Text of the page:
Game of Drones

Drones have evolved beyond their military origins to become powerful business tools. We look at how they have made the jump to the consumer market and which sectors of the economy are set to benefit

Illustration of a hand holding a drone

Illustration by Noma Bar

In June this year, the ever-inventive Amazon revealed its latest patent – for a new kind of fulfilment centre shaped like a giant beehive, imagined as a launch pad for the company's Prime Air delivery service. Thousands of autonomous drones will buzz in and out of little doors delivering fitness DVDs and travel plug adapters to customers' homes.

This lofty idea started somewhere more humble. The retailer made the first UK commercial drone delivery in December 2016: a single 13-minute flight to drop off a TV streaming stick and a bag of popcorn to the garden of a customer near Cambridge.

It's worth noting that deliveries are only a tiny part of the drone story. Goldman Sachs forecasts a $100 billion market opportunity for the drone industry between now and 2020, with business and civil governments expected to spend $13 billion on filling our skies with the craft in that time1.

According to Chris Anderson, founder of US drone company 3D Robotics, when the world is increasingly obsessed with the digital mapping of reality, the drones are no longer the point. "The real product is the data they can collect," he has said. "Rather than seeing airplanes without pilots, we saw smartphones with propellers.2"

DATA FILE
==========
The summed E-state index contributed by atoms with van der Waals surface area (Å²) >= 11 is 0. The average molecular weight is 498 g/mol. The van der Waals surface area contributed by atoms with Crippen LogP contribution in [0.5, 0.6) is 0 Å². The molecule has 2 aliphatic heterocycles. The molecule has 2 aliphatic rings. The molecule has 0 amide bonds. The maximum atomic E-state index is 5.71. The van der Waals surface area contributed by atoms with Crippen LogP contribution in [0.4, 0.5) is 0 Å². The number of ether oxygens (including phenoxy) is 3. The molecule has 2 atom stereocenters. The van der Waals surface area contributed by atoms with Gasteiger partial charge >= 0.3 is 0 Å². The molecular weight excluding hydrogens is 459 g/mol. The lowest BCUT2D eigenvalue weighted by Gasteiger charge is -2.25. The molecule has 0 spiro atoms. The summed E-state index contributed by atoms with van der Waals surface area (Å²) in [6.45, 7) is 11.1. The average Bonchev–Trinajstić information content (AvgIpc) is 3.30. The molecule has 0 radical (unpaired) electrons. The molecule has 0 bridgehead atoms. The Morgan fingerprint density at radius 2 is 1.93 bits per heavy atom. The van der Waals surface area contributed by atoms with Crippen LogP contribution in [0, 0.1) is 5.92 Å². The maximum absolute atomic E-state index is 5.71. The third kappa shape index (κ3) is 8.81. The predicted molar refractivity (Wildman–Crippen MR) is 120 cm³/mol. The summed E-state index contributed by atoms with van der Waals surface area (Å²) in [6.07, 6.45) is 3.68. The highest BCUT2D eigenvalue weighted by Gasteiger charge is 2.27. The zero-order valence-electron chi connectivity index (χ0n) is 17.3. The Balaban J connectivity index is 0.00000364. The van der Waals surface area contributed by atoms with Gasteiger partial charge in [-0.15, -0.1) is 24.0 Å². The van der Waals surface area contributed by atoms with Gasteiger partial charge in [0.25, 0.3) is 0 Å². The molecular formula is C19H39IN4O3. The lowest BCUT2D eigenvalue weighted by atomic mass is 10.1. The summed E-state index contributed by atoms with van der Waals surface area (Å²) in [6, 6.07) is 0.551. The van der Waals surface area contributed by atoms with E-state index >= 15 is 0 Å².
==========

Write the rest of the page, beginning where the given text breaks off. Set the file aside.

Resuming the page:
Indeed, drones would appear to be spearheading the latest step in the data revolution. Just 18 months ago TV and film work accounted for 75% of UK commercial drone activity according to ARPAS, the industry trade association3. Now applications more integral to business success have taken over.

Crops and construction

"Precision agriculture is a real growing area," says Iain Gray, director of aerospace at Cranfield University and chair of the Drone Industry Action Group. "Drones offer the ability to fly over fields, measure soil depths and moisture density, and tell you which parts of the crop are in need of which particular fertilisers."

Goldman Sachs says the drone opportunity in agriculture is worth $6 billion globally, while there's $11 billion of potential in the construction industry, where flying cameras and sensors are fast becoming as commonplace as the jackhammer4. They're a cost-effective way of gathering accurate, hard-to-get data, which can dramatically reduce inefficiencies and help construction jobs come in on time and on budget.

In the UK there are already close to 2,500 companies offering drone services - inspecting offshore wind turbines, helping with fisheries protection, flood detection and more. "I was quite staggered to find the UK's largest user of drones is Network Rail," says Gray. "They have 20,000 miles of track, power lines, all sorts of architectural features like bridges, and they use drones to inspect it all. They even have their own Flight Ops Department."

“The real product is the data drones collect. Rather than planes without pilots, we saw smartphones with propellers”

Military applications